Debut novelist wins £20,000 Dylan Thomas prize for No One Is Talking About This

American novelist, poet and essayist Patricia Lockwood has won the £20,000 Swansea University Dylan Thomas prize for her “searingly witty and innovative take on modern day internet culture”.

The prize, awarded to Lockwood for her debut novel No One Is Talking About This, is awarded to an author aged 39 or under, and is one of the most prestigious awards for young writers.

No One Is Talking About This focuses on an unnamed narrator as she deals with social media fame and a life lived on a Twitter-like platform called “the portal”.

Chair of judges for the prize, writer and festival director Namita Gokhale, described Lockwood as an “astonishing and wholly original new voice”. She added: “A deeply timely winner, Patricia Lockwood is the voice of a generation of new writers who grew up under the constant pressures of real-time news and social media.”

Gokhale, co-founder-director of Jaipur literature festival, said the book was “a searingly witty and innovative take on modern day internet culture, and the experience of family trauma in the modern world”.

The novel is divided into two parts, and Gokhale called the book’s flow of consciousness “almost diary-like in quality”. This, she said, meant it was “remarkably deft at capturing the psychological impact which simultaneous alienation and ‘group think’ life online has on us as individuals”.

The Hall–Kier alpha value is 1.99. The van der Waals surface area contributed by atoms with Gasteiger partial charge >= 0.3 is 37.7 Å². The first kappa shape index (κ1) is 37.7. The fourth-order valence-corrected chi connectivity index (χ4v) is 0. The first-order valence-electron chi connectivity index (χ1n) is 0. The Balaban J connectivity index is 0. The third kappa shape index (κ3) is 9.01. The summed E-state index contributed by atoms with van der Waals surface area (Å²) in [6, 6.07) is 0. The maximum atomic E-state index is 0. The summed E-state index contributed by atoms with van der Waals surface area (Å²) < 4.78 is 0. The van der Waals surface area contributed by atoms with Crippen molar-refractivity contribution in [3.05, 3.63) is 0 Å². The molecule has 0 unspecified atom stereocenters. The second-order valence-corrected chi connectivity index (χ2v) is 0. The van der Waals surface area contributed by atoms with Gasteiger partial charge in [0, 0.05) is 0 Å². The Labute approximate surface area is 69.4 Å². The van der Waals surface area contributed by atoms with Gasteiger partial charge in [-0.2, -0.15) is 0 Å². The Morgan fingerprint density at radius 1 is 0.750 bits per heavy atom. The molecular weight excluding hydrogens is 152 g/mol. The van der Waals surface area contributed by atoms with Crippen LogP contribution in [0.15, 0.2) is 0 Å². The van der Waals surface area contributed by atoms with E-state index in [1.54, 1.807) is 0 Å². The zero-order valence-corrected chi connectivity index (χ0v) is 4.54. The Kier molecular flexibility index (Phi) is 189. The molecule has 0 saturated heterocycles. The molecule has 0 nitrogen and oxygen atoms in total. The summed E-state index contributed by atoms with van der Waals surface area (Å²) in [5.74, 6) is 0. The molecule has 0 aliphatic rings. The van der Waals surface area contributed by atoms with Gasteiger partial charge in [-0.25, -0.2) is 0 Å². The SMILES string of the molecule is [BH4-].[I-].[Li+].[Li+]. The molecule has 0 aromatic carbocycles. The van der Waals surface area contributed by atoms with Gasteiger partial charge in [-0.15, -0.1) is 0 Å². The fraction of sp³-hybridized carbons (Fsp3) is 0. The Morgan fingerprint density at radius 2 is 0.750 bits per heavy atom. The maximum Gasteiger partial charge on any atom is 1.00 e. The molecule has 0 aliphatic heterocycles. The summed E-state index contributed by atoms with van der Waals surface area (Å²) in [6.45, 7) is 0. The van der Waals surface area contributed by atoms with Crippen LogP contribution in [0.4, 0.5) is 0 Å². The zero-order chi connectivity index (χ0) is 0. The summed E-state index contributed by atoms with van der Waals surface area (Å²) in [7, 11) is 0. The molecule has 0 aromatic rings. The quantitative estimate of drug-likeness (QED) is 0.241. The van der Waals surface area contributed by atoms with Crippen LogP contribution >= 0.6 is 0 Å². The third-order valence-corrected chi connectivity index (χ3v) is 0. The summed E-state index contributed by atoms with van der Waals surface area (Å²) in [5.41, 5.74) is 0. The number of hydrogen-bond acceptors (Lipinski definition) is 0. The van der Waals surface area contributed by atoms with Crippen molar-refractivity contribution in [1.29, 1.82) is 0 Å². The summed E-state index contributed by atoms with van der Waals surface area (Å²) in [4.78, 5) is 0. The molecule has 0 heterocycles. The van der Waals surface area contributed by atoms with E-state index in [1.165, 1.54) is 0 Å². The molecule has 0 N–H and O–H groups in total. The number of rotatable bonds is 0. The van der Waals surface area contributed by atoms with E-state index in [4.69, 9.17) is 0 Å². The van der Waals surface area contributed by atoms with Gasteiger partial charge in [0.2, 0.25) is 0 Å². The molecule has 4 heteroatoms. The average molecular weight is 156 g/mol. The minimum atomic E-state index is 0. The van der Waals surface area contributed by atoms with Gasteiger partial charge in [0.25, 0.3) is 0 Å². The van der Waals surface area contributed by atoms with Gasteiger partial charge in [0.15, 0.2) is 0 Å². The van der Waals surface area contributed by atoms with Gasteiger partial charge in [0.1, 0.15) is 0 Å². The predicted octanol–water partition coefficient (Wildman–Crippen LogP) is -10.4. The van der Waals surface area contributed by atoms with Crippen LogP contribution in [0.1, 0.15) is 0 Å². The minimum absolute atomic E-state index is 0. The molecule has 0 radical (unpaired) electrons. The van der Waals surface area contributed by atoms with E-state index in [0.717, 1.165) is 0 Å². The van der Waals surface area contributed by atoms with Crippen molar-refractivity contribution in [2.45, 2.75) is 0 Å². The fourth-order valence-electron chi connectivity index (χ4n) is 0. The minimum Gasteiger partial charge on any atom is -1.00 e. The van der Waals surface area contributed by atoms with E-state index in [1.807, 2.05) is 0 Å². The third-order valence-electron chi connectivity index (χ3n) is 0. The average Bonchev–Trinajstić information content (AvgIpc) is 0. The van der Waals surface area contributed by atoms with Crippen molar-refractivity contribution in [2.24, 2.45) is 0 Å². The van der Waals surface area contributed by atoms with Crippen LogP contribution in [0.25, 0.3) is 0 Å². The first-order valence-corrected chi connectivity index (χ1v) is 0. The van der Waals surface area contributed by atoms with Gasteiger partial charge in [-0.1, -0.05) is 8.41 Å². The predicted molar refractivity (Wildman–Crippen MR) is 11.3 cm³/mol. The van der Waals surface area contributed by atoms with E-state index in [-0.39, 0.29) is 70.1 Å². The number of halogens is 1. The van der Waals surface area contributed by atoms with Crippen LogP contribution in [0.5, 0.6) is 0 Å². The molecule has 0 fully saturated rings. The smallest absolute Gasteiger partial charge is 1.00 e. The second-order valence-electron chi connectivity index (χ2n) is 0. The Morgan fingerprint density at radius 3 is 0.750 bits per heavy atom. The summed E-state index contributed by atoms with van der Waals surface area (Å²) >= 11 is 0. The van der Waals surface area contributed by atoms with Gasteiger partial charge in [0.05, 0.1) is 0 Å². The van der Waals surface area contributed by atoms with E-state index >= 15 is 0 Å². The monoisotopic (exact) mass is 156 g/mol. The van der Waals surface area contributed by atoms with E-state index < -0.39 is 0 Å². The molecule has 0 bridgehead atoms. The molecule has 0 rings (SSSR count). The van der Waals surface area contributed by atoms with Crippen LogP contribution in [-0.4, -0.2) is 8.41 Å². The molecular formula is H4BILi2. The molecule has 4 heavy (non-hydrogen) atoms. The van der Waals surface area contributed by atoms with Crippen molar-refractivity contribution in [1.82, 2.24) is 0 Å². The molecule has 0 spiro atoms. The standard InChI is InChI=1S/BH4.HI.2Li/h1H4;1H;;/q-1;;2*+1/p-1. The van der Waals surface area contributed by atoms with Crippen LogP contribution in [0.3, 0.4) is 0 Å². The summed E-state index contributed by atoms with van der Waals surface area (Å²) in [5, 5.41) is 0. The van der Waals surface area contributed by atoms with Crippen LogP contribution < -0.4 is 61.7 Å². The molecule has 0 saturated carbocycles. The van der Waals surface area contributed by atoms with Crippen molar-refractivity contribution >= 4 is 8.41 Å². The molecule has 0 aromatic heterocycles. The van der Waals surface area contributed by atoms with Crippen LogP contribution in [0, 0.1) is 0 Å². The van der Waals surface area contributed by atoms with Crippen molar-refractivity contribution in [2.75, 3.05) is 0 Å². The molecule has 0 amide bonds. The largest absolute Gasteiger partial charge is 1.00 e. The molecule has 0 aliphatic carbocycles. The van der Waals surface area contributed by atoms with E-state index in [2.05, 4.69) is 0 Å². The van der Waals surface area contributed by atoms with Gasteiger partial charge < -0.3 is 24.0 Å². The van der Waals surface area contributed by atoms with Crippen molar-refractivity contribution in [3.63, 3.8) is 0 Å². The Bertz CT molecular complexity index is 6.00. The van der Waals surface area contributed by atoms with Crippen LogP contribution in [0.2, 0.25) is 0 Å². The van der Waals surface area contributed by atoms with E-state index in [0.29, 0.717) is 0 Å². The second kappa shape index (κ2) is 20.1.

Fellow judge Irenosen Okojie called No One Is Talking About This “a timely, absurdist wonder of a book” that was “sharp, intellectually dexterous and full of wisdom”.

The other judges were author and former winner of the prize, Rachel Trezise, novelist Alan Bilton and poet Luke Kennard.

Lockwood, who is a contributing editor for the London Review of Books, was the only debut novelist to make the 2021 Booker prize shortlist, and No One Is Talking About This was also shortlisted for the Women’s prize for fiction.

She’s the author of two poetry collections, Balloon Pop Outlaw Black and Motherland Fatherland Homelandsexuals, and an acclaimed memoir Priestdaddy, about moving back in with her parents and reckoning with her religious upbringing.

The other books shortlisted for the prize were A Passage North by Anuk Arudpragasam, Auguries of a Minor God by Nidhi Zak/Aria Eipe, The Sweetness of Water by Nathan Harris, Open Water by Caleb Azumah Nelson and Filthy Animals by Brandon Taylor.

Previous winners of the prize include Raven Leilani, Bryan Washington, Guy Gunaratne, Kayo Chingonyi, Fiona McFarlane and Max Porter.

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